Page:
Entries in Passaic County (4)

Friday
Dec082017

Is John McCann, attorney for the Sheriffs' Association, ineligible to practice law?

Candidate for Congress John McCann has been providing legal advice to Democrat Sheriff Michael Saudino for years.  The Bergen County Record calls McCann the "right-hand man" to Democrat Saudino.  McCann is also the lawyer for the New Jersey Sheriffs' Association. 

So how come he is listed as "ineligible" on the New Jersey Attorney Index?

Based on a search that includes both his private law office and the Bergen Sheriff's office, it appears that candidate/attorney John McCann is "administratively ineligible" to practice law in New Jersey.  Here is the exact definition of his status from the NJ Judiciary website, as reported in the New Jersey Attorney Index:

According to a records check by an employee of the NJ Courts, John McCann is ineligible to practice law in New Jersey as a result of his failure to pay required New Jersey Lawyers' Fund for Client Protection fees since October 2012.  If so, then he has been unable to practice for five years.  This could place some of the cases he's been involved with in some jeopardy. 

We invite Mr. McCann to pen a clarification or response to the information printed here.

Thursday
Nov302017

Pro-abort McCann attacks Cruz endorsement of Lonegan

Self-described "Arlen Specter Republican" John McCann has attacked conservative Steve Lonegan for picking-up the endorsement of United States Senator Ted Cruz. 

 

Through an anonymous "spokesperson", McCann -- who the Bergen Record calls "the right hand man" of Democrat Sheriff Michael Saudino of Bergen County -- said that Lonegan was "out of touch" by accepting the endorsement of Senator Cruz. 

 

So let's see.  John McCann's model of a Republican office-holder is Arlen Specter, a RINO so extraordinary that he finally switched parties to Democrat because he believed he had become so distasteful to Republican primary voters.  A big government liberal who never met an abortion clinic that he didn't want to fund.

 

In contrast, Steve Lonegan has the strong support of one of the nation's top conservative leaders, Senator Ted Cruz.  The American Conservative Union rated Ted Cruz as voting the conservative position 100 percent of the time.  The National Taxpayers Union gave Cruz a 95 percent rating, while the Club for Growth rated Cruz at 96 percent.

 

When Arlen Specter was a Republican, before he embraced his "inner Obama" and became a Democrat in name as well as in practice, he didn't make it above 50 percent and some years flirted with zero.  This is who John McCann is modeling himself on.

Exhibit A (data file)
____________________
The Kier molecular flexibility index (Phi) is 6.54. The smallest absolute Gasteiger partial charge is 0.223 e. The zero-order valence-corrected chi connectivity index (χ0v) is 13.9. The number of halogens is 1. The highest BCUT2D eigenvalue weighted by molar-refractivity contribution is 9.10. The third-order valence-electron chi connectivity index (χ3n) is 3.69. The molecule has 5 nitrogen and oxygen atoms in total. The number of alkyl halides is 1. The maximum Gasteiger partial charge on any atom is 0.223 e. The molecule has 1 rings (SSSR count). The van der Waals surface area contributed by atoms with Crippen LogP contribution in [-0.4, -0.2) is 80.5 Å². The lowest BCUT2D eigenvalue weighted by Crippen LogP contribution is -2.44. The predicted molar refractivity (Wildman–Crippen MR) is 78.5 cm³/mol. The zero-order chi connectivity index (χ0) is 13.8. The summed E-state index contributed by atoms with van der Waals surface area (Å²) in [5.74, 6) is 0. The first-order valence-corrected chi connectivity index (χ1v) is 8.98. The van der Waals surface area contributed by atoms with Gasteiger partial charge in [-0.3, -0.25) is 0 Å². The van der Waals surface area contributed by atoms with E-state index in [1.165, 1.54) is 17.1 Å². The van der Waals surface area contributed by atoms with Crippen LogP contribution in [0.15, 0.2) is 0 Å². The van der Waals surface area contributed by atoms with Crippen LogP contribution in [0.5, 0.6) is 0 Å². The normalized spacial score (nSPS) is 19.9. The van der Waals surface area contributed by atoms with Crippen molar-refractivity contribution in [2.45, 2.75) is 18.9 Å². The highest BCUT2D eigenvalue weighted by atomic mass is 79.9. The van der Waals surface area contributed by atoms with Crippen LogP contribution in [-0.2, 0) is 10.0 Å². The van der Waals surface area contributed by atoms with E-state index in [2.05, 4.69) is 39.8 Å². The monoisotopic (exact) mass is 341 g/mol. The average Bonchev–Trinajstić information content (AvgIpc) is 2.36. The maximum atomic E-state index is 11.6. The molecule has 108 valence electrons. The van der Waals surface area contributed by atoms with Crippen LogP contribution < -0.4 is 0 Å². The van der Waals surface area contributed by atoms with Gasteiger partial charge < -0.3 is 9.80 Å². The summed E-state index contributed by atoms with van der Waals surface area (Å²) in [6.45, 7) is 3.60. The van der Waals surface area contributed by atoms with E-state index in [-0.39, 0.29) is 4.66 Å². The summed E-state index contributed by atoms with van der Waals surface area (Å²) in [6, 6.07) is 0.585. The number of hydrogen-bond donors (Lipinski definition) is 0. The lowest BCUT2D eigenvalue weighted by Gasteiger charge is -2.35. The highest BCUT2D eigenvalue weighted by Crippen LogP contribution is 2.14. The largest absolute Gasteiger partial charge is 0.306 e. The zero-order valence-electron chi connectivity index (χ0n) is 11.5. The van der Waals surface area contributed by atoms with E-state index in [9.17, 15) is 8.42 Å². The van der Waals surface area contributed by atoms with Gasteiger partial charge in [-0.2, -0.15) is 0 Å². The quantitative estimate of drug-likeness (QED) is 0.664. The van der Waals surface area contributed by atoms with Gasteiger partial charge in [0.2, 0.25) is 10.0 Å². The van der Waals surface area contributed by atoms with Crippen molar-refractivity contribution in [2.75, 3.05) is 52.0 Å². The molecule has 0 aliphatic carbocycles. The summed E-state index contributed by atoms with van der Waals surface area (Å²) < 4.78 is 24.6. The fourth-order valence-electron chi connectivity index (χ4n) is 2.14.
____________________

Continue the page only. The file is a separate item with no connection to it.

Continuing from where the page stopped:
You have to ask yourself... Don't we already have a liberal holding the seat?  And then the penny drops... McCann is a Democrat patronage employee put up by the Democrats to trash the Republican primary.  He isn't real.  Just a tool... for the Democrats.

 

The facts here are plain.  The Democrats (McCann included) know and respect the fundraising prowess of Senator Ted Cruz.  They know he will raise a half-million to a million dollars for the Republican in the race, Steve Lonegan.  They know that there are more than 2,000 Cruz donors who reside in New Jersey.

 

By attacking Ted Cruz, the spokesperson for "Stumbling John" McCann shows just how clearly out of touch he is.

Wednesday
Nov292017

Ted Cruz Endorses Lonegan For Congress In New Jersey’s 5th District

HOUSTON, Texas U.S. Senator Ted Cruz, R-Texas, today announced his endorsement of New Jersey's conservative standard-bearer Steve Lonegan who is running for Congress in New Jersey’s Fifth District.

 

“Steve Lonegan is a tireless advocate for our founding principles who has proven his willingness to boldly take his message directly to the people of New Jersey, and I am proud to endorse him to become the next Member of Congress from the Fifth District,” Cruz said. “I have known Steve for many years, and look forward to working with him to grow jobs, expand freedom, and ensure the security of the American people.”

 

Lonegan graduated from William Paterson College with a B.A. in business administration, and went on to earn his MBA from Fairleigh Dickinson University.  He is the former Mayor of Bogota, NJ and was the Republican candidate for U.S. Senate in the 2013 special election.

 

The endorsement by Senator Cruz is only the latest in a string of endorsements coming to Lonegan from state legislative leaders like Bergen County's Senator Gerry Cardinale and grassroots organizations representing Second Amendment voters, property taxpayers, Pro-Life and traditional values.  Conservatives continue to rally to Steve Lonegan as their best chance to elect an alternative to the warmed-over Clintonista policies of liberal Democrat incumbent Josh Gottheimer.

 

Later today, Lonegan will be meeting with conservative leaders in Washington, DC, including Grover Norquist of Americans for Tax Reform.  For more information on Steve Lonegan's campaign for Congress, visit www.Lonegan.com.

Wednesday
Apr222015

An epidemic of single-bidder contracts

As prosecutors get down to unraveling the complex web of relationships behind the "solar gold rush" that resulted in some politically-connected firms getting a lot of money while taxpayers in counties like Sussex were left holding the bag, they will no doubt focus on who knew whom way back in 2005 when these political alliances were forming.  The social circles these people travelled in -- gatherings in upscale Manhattan and the political cocktail circuit of some of the more expensive communities in Morris and Somerset Counties.  And let's not forget the hot tub parties hosted at a multi-million dollar shore house.  All gathering grounds for the chic and well-connected to play, exchange information, and make deals.

The result of all this was a notable absence of competition to facilitate the "solar gold rush" in New Jersey.  While some states saw scores of engineering and other vendors line up for a taste of taxpayer dollars, too often New Jersey saw a single bidder looking for a too narrowly-written contract.  This trend was getting noticed even before Sussex County decided to try its hand at going solar.